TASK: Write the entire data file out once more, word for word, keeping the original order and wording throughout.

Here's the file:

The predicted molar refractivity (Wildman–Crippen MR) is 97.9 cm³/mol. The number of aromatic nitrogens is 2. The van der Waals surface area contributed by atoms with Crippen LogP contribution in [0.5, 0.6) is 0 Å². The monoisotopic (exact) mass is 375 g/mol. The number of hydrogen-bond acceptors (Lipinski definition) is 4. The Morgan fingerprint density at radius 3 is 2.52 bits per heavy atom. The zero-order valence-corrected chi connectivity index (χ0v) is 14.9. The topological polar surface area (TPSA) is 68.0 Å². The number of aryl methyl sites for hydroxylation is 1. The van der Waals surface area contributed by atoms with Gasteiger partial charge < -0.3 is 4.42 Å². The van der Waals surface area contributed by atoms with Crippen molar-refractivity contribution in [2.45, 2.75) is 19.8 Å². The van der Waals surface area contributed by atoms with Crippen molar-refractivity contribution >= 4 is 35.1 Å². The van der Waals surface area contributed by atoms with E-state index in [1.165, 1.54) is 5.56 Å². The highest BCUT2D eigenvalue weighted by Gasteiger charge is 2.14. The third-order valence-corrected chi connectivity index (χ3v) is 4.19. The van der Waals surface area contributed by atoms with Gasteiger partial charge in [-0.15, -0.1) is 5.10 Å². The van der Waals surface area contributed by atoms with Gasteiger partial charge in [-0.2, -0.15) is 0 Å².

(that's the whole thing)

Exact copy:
The predicted molar refractivity (Wildman–Crippen MR) is 97.9 cm³/mol. The number of aromatic nitrogens is 2. The van der Waals surface area contributed by atoms with Crippen LogP contribution in [0.5, 0.6) is 0 Å². The monoisotopic (exact) mass is 375 g/mol. The number of hydrogen-bond acceptors (Lipinski definition) is 4. The Morgan fingerprint density at radius 3 is 2.52 bits per heavy atom. The zero-order valence-corrected chi connectivity index (χ0v) is 14.9. The topological polar surface area (TPSA) is 68.0 Å². The number of aryl methyl sites for hydroxylation is 1. The van der Waals surface area contributed by atoms with Gasteiger partial charge < -0.3 is 4.42 Å². The van der Waals surface area contributed by atoms with Crippen molar-refractivity contribution in [2.45, 2.75) is 19.8 Å². The van der Waals surface area contributed by atoms with Crippen molar-refractivity contribution >= 4 is 35.1 Å². The van der Waals surface area contributed by atoms with E-state index in [1.165, 1.54) is 5.56 Å². The highest BCUT2D eigenvalue weighted by Gasteiger charge is 2.14. The third-order valence-corrected chi connectivity index (χ3v) is 4.19. The van der Waals surface area contributed by atoms with Gasteiger partial charge in [-0.15, -0.1) is 5.10 Å². The van der Waals surface area contributed by atoms with Gasteiger partial charge in [-0.2, -0.15) is 0 Å².